On Sunday, C&C Coffee and Kitchen had an all-caps, partially punctuated sign taped to its front door that said "ATTENTION! OUR FREEDOM DOESN'T END WHERE YOUR FEAR BEGINS. IF YOU ARE SCARED STAY AT HOME! IF YOU ARE AFRAID TO BE WITHIN 6FT OF ANOTHER PERSON DO NOT ENTER THIS BUSINESS! GOD BLESS AMERICA!"
The Castle Rock, Colorado restaurant also had an open-carrying 'bouncer' posted outside the door, which seems excessive for a restaurant that uses the word 'fluffy' more than once on its menu. But the hundreds of people who crowded around tables, clumped in groups, and waited in line weren't put off by the 'FREEDOM,' by the restaurant's self-described 'No mask, no problem' approach, or by the fact that C&C Coffee wasn't even supposed to be open at all.
C&C's owner, April Arellano, shared a now-deleted Facebook video of the crowd and gushed about how many people were packed inside. The restaurant also blew the dust off its Twitter account so it could post its first tweet in almost a year. "We are standing for America, small businesses, the Constitution and against the overreach of our governor in Colorado!!" it wrote, tagging President Donald Trump and adding four American flag emoji.
"I expected it to be busy. I never expected this," Arellano told Colorado Community Media. "I'm so happy so many people came out to support the Constitution and stand up for what is right. We did our time. We did our two weeks. We did more than two weeks [...] and we were failing. We had to do something.”
That version of 'doing something' included trying to get everyone's attention—and it worked. Colorado governor Jared Polis referred to the restaurant as an “immediate health hazard" on Monday.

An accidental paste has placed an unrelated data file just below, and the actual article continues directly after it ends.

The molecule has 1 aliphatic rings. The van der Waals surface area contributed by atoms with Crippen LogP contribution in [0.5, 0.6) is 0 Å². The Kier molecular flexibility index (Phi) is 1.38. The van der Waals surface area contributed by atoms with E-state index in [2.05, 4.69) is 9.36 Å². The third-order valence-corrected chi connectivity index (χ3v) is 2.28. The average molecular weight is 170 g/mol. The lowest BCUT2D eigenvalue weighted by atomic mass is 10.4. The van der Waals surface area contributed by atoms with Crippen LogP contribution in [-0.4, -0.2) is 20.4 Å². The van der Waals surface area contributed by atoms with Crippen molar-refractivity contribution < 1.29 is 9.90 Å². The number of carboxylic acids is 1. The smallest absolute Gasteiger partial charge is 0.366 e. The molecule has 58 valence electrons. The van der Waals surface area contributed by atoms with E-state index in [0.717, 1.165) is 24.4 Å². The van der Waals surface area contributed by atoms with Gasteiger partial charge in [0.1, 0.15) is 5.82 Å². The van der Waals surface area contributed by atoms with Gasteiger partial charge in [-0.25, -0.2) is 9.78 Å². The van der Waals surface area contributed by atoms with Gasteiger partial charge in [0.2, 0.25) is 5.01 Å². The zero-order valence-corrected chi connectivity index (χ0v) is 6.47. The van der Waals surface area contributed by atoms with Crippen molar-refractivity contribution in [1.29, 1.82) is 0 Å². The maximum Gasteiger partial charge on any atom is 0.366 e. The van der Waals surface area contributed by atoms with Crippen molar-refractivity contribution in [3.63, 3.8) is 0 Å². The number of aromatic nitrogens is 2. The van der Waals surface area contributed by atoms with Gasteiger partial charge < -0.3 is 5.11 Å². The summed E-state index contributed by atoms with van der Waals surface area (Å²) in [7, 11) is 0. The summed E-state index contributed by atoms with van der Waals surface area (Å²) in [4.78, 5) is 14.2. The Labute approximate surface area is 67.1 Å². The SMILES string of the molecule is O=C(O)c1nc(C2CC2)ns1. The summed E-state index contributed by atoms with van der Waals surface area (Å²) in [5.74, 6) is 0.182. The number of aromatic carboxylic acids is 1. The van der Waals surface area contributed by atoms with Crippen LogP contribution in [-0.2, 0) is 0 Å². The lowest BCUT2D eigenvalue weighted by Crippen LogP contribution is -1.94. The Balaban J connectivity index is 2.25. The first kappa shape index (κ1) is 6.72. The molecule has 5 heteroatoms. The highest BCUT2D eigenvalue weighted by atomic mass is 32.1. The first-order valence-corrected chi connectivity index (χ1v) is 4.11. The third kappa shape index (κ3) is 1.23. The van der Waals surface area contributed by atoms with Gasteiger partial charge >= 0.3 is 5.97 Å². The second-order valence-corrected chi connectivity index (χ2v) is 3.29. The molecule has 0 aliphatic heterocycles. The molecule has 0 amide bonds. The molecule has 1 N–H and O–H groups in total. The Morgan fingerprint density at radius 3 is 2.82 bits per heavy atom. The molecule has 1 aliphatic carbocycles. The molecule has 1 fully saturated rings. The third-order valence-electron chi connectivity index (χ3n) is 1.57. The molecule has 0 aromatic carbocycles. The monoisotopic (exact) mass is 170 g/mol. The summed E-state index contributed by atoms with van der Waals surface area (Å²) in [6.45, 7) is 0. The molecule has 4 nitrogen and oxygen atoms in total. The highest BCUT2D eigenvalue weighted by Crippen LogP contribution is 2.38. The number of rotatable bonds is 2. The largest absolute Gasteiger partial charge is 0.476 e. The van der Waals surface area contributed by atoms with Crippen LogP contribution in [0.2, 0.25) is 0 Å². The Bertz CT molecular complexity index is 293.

"I joined most Coloradans in in our frustration watching videos of people illegally packed into restaurants and thinking about all the moms and grandmothers and aunts and everyone who was put at increased risk of dying from this horrible virus,” he said. “I hope, I pray, that nobody falls sick from businesses that choose to violate the law."
The Tri-State Health Department noticed too and, as a result, the restaurant's business license has been suspended for at least 30 days.
"It is disheartening that this restaurant has chosen to move ahead of the public orders and not even consider implementing best practices to prevent the spread of COVID-19," Dr. John M. Douglas, Jr., the executive director of Tri-County Health Department, said in a statement.
"It is not fair to the rest of the community and other business owners that are following safer-at-home and doing their part. We sincerely hope that C&C will choose to cooperate with the rules under which they are allowed to operate so we can lift this closure order."
The restaurant was told that it had to close immediately, but social media posts seem to illustrate that the restaurant stayed open and continued serving customers, including a grown man who carried a Captain America shield. A video posted on Instagram on Tuesday morning appeared to show a woman opening the door to the restaurant and yelling "Do you guys want some coffee? We've got coffee and corona."
Governor Polis said that the suspension could mean that C&C Coffee will still be closed when other restaurants are allowed to reopen, which could be at the end of this month. "It’s unfortunate that the owners and the employees of C&C Coffee and Kitchen will have to suffer the economic loss of a prolonged closure when other restaurants across the state are likely opening and welcoming customers,” he said, according to the Denver Post. “It’s really unfortunate that they’ll remain shuttered indefinitely until they can resolve the health hazard.”
Some locals have responded by literally taping money to the restaurant's door, and perhaps unsurprisingly, a GoFundMe was started for the owners on Monday afternoon. "We are doing two things: 1) supporting this brave family who pushed back and 2) poking the bear—Polis to let him know we are not hibernating," organizer Steve Gilbertson wrote. "Help these brave people survive the one thing worse than corona virus [sic] Polis himself."
As of this writing, it has raised more than $13,000.
This article originally appeared on VICE US.